palin-legs-from-backBrinker focused on Paulson’s speech. In an effort to cut costs, the cement company wanted to burn hazardous waste. Residents weren’t convinced by the company’s health studies, which showed emissions would remain below EPA thresholds. His position paper had dealt with the need to balance environmental protection with economic growth. He’d reduced it to three bullet points. Paulson hadn’t gotten through the first when she veered off-message like a bike that had lost its training wheels. She ranted about liberals and intellectuals, the elite and the effete, people who were ruining the country with their bleeding hearts and costly regulations, stifling growth and free enterprise and everything that made America great.

The crowd cheered and Brinker, the PR whiz who’d turned a serial killer into a national brand, started to worry that the stunt wouldn’t backfire, that it wouldn’t create the chaos that guaranteed national coverage. Then, from across the tarmac, he heard the sound of grinding gears and smelled the belch of diesel exhaust as an ancient blue school bus tottered around the corner of the hanger and four dozen Korean woman dressed in hot pink jumpsuits piled out, Buddha at the fore, the notes of Psy’s “Gangnam Style” throbbing from a speaker on the roof.

Buddha, AKA Benjamin Kwon, community organizer and ace travel agent who helped the pursued disappear from the grid. Handing signs to the women—he’d economized by printing both sides, “Feel the Burn” on the front and, on the back, “Burn, Baby, Burn”—he marched the women through the crowd, the Koreans forming a wall between supporters and protesters. As they twirled their signs and waved to the camera, Buddha broke away and headed for the perimeter.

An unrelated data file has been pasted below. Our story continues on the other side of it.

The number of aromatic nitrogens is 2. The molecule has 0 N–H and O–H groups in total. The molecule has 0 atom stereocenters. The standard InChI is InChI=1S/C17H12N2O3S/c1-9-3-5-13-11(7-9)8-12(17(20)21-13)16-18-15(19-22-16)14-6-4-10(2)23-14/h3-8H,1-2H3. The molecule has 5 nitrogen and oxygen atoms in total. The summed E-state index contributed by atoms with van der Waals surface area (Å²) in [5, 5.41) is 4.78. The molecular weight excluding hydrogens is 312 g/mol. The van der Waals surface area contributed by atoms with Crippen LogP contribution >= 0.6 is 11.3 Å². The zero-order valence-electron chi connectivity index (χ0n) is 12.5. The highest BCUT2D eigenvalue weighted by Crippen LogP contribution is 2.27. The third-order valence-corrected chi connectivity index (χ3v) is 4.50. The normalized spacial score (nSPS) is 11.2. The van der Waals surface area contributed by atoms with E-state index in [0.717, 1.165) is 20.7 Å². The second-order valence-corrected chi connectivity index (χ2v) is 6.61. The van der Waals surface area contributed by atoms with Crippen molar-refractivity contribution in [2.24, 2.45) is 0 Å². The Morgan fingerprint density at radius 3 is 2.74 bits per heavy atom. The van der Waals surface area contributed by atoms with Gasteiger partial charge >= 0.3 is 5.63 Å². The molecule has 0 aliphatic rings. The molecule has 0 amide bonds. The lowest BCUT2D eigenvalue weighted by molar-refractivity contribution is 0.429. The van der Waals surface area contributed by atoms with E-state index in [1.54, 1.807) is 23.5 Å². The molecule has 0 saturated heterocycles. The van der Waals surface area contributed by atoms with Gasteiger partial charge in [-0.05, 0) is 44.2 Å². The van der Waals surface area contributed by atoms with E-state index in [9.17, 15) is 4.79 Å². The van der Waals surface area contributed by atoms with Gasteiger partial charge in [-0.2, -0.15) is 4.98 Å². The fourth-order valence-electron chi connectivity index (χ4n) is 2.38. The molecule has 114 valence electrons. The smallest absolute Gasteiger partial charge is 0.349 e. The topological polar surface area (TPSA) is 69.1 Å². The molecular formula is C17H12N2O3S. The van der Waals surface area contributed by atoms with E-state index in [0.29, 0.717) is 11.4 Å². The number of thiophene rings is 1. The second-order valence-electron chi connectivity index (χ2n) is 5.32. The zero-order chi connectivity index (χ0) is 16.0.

Brinker sidled up to him. “How’s it going?”

“’Oppa oppa Gangnam style.’”

“You should run for office.”

Realizing that reinforcements had arrived, Paulson pointed at the ground with a sharply manicured finger and shouted, “This is it! Right here in little old Allentown, PA! The front lines of the battle, the home of concrete and steel that made this nation great!”

The crowd surged, one half cheering, the other half waving signs mounted on wooden stakes the size of baseball bats. Brinker could smell the blood lust as it raced through them, flaring nostrils, pumping muscles, raking their skin until they began to howl.

The handlers must have felt the massive animal coiling for a strike because two of them flanked the lectern as Paulson finished her speech with the pump of a fist and the cry of “Burn, baby, burn!”

The audience exploded, the police line collapsed. Protesters wielded their signs like clubs. Politicians ducked behind the flag. The cement company’s security force, standing respectfully at attention during the remarks, formed a firewall while the handlers hustled Paulson through the back of the hanger.

As police rushed in with batons, Buddha pulled Brinker to the sidelines. Above the roar of sirens, he said, “We have failed you, my friend.”

Brinker smiled as video crews captured the melee. “It’s all good.”

 

A Narrow Escape